I don't even remember how long I've been claiming a patron saint every year, on the Saturday before the first Sunday of Advent, but it has been a good long time. I use Jen Fulweiler's Random Saint Generator. The nature of a saint is that we all have something to learn from them, something to gain from them in terms of the riches of God's love. But there have been many, many times when either immediately or as the year went on, my random saint's involvement in my life proved very fitting and helpful. A few times, they were people who left writings. Usually it was something about their lives that I reflected on, or that frankly came to do a jump-scare on me.
This year my selected saint is St. Ivo of Kermartin. I had never heard of him, but a perusal of his biography has me just a bit up in my feels, as they say.
Patronage: Abandoned People; Advocates; Attorneys; Bailiffs; Barristers; Canon Lawyers; Judges; Jurists; Notaries; Orphans. That's what came up on Jen's site.
Lately my prayer, formed by listening to the fourth pillar of the Catechism in the Catechism in a Year podcast, formed by a lesson in Becoming Who I am, formed by a blink-and-refocus look at my Carmelite vocation -- all these point me to my need to be authentic, real, raw with God. To try to do something else is futile and a waste of my life, and to be otherwise through laziness is reason to throw open the windows as I carreen down the highway of life and let in the blast of cold wintery air that sets me right again.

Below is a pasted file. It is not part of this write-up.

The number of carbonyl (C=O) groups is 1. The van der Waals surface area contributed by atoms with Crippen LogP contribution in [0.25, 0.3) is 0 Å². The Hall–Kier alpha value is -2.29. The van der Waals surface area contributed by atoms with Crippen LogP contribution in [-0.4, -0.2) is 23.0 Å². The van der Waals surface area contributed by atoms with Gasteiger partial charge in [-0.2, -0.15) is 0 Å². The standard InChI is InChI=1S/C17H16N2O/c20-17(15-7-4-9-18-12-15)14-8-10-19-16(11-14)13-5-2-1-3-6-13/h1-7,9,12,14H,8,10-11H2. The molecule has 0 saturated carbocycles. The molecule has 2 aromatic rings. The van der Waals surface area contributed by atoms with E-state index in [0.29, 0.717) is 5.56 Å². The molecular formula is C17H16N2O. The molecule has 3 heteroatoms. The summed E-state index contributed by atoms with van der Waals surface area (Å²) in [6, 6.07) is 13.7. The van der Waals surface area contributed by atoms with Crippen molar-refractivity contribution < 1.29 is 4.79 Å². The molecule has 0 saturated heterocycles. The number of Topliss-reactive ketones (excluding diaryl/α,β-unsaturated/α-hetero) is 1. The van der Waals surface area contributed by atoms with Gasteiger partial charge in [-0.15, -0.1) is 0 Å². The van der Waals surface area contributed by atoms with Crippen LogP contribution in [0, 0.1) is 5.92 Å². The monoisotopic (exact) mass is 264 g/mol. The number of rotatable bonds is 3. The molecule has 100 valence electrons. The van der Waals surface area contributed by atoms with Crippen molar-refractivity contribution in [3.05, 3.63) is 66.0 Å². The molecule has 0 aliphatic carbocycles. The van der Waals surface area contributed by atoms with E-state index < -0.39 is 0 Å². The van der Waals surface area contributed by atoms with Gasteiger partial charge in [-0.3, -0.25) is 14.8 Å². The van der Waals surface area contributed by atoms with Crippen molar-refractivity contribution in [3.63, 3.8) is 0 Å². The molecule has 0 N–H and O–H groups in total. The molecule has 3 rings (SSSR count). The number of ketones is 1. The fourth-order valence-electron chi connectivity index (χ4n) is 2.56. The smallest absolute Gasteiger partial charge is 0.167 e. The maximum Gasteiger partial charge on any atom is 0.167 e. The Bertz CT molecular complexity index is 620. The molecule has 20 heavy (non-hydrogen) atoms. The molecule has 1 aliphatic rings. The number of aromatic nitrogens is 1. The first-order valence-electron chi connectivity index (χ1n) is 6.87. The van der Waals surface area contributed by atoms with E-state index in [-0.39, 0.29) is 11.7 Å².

This entails being honest with myself first about my felt needs.
And I have felt such a need for an advocate. It's hard to put into words. There's a psalm that says, "Though I constantly take my life in my hands..," or another translation says, "Though I constantly put my life at risk.." My feeling of what an advocate does (or THE Advocate, the Holy Spirit) is to take my life in His hands. The Advocate knows me, knows all the ins and outs, understands it all, and is for me, to plead my case against the Adversary who comes to try to ruin my life with his claims. When I just let that scene sink in, I let out a huge sigh. The weight of things falls off. Without a doubt, I can trust the Holy Spirit. But so often I act like I have to defend myself against Him. It really is more like I need to humble myself before Him.
Parts of me can relate to feeling like an abandoned child. If not because of actual life events, definitely because I abandon my own self regularly. I recognize in me the anxiety that makes it hard to relax, hard to enjoy things. It's an imbalanced overvaluing of my work and an impoverished eye toward the granduer, majesty, and love of God that actually holds me in life and, in fact, shows a feeling of having been abandoned as the utter lie that it is.
My sense is that St. Ivo would say to me, "Nope, you aren't abandoned, and you don't have to do everything for yourself. Let me remind you to how the Holy Spirit actually operates for you."